Skin test could vastly simplify diagnosis of Alzheimer's and Parkinson's
A team of researchers discovered that a skin sample taken from behind the ear of patients with either disease had levels of the tau protein 7 times higher than those without the condition. Those with Parkinson's showed levels of alpha-synuclein protein 8 times higher than those in the control group.
"Until now, pathological confirmation was not possible without a brain biopsy, so these diseases often go unrecognized until after the disease has progressed," said study author Dr. Ildefonso Rodriguez-Leyva of Central Hospital at Mexico's University of San Luis Potosi, in a release. "We hypothesized that since skin has the same origin as brain tissue while in the embryo that they might also show the same abnormal proteins. This new test offers a potential biomarker that may allow doctors to identify and diagnose these diseases earlier on."
The test was conducted on 20 Alzheimer's patients, 16 with Parkinson's disease, 17 patients with dementia due to other conditions, as well as 12 healthy subjects in the same age group.
"More research is needed to confirm these results, but the findings are exciting because we could potentially begin to use skin biopsies from living patients to study and learn more about these diseases," said Rodriguez-Leyva in the release. "This also means tissue will be much more readily available for scientists to study. This procedure could be used to study not only Alzheimer's and Parkinson's, but also other neurodegenerative diseases."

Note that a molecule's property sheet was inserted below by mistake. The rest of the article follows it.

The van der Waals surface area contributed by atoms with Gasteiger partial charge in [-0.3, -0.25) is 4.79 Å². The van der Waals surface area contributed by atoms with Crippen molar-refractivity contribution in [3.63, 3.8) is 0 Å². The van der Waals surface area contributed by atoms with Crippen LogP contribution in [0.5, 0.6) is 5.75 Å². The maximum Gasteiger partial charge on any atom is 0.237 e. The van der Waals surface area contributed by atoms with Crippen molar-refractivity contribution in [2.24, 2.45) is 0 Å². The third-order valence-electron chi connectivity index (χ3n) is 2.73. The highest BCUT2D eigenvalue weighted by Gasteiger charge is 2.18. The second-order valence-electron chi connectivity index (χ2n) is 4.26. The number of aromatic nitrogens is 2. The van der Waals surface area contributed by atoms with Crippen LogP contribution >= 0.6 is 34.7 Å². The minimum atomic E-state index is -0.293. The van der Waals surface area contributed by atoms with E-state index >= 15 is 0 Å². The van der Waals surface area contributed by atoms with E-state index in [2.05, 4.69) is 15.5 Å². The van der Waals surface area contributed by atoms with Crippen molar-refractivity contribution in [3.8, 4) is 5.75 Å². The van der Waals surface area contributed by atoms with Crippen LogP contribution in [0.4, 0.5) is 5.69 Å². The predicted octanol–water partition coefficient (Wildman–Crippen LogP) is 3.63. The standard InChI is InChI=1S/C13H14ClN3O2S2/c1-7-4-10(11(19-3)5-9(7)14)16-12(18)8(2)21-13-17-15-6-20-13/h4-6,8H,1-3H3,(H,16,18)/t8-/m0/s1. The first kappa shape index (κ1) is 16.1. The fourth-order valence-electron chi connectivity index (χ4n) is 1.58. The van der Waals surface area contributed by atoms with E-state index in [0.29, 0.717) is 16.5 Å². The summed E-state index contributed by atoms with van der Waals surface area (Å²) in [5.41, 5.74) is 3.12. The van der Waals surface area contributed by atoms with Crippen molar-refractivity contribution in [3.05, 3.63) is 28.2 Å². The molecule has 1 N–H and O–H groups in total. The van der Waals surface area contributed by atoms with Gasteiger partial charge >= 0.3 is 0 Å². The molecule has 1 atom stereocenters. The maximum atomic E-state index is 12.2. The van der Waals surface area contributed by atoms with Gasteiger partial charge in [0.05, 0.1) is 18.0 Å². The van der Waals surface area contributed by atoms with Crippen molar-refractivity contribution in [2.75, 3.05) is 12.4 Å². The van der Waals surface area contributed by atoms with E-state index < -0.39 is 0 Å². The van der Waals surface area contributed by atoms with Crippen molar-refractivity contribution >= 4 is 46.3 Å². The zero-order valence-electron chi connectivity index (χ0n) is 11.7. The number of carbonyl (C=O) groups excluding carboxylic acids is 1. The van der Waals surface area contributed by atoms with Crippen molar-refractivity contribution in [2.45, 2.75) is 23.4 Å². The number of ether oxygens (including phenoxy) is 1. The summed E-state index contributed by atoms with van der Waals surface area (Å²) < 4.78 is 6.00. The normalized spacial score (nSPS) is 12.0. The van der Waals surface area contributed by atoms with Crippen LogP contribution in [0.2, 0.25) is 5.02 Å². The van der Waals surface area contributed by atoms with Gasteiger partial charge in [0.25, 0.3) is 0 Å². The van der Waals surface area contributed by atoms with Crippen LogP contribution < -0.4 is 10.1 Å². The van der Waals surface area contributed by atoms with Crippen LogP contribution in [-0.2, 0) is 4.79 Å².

The study was done with the assistance of the National Council of Science and Technology of Mexico.
Others are also scrambling to develop novel testing methods for neurodegenerative diseases. Last year, Cognoptix pulled in more than $15 million in a Series D financing round to advance an eye test for diagnosing Alzheimer's disease. The Sapphire II test takes 5 minutes and noninvasively scans the eye with a laser to image and spot amyloid-beta protein.
Meanwhile, Amarantus BioSciences Holdings ($AMBS) last month struck a deal to provide biomarker test services for Anavex Life Sciences' Alzheimer's drug candidates. Under the agreement, San Francisco's Amarantus will use its LymPro Test to see how well Anavex's Anavex 2-73 and Anavex Plus increase the expression of a CD69 biomarker in patients' peripheral blood lymphocytes.
And Fierce 15 company CorTechs Labs makes NeuroQuant, a computer program that automatically measures the volume of about 30 different substructures in the brain, including the hippocampus, to diagnose Alzheimer's, multiple sclerosis and traumatic brain injury/concussions.
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